Structural Framework and Hydrocarbon Potential of Ross Sea, Antarctica
Alan K. Cooper, Frederick J. Davey
The 400 to 1,100-m deep continental shelf of the Ross Sea is underlain by three major sedimentary basins (Eastern basin, Central trough, and Victoria Land basin), which contain 5 to 6 km of sedimentary rock of Late Cretaceous(?) and younger age. An additional 6 to 7 km of older sedimentary and volcanic rocks lie within the Victoria Land basin. Eroded basement ridges of early Paleozoic(?) and older rocks similar to those of onshore Victoria Land separate the basins. The three basins formed initially in late Mesozoic time during an early period of rifting between East and West Antarctica.
The Eastern basin is a 300-km wide, asymmetric basement trough that structurally opens into the Southern Ocean. A seaward-prograding sequence of late Oligocene and younger glacial deposits covers a deeper, layered sequence of Paleogene(?) and older age. The Central trough, a 100-km wide depression, is bounded by basement block faults and is filled with a nearly flat-lying sedimentary section. A prominent positive gravity anomaly, possibly caused by rift-related basement rocks, lies along the axis of the basin.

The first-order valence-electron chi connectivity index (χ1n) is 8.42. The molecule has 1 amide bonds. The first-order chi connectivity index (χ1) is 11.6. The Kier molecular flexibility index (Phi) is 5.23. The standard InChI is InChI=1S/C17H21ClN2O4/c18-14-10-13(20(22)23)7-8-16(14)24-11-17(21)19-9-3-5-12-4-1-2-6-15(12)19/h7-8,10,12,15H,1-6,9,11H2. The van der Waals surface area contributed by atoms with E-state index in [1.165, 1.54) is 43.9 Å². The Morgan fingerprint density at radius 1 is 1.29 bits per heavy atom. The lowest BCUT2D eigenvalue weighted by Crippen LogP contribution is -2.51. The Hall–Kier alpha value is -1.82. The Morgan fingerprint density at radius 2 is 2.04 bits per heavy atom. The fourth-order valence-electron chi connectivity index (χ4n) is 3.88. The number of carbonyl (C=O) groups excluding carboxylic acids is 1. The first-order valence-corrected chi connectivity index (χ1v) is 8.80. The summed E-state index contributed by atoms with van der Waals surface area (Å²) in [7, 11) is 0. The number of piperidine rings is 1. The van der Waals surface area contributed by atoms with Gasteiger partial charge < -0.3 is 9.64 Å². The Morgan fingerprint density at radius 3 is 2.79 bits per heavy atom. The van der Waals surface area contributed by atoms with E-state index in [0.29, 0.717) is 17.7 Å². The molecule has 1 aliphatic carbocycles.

The Victoria Land basin, unlike the other two basins, additionally contains a Paleogene(?) to Holocene rift zone, the Terror Rift. Rocks in the rift, near the axis of the 150-km wide basement half-graben, show extensive shallow faulting and magmatic intrusion of the sedimentary section. The active Terror Rift and older basin structures extend at least 300 km along the base of the Transantarctic Mountains.
Petroleum hydrocarbons have not been reported in the Ross Sea region, with possible exception of ethane gas found in Deep Sea Drilling Project cores from the Eastern basin. Model studies indicate that hydrocarbons could be generated at depths of 3.5 to 6 km within the sedimentary section. The best structures for hydrocarbon entrapment occur in the Victoria Land basin and associated Terror Rift.
AAPG Search and Discovery Article #91038©1987 AAPG Annual Convention, Los Angeles, California, June 7-10, 1987.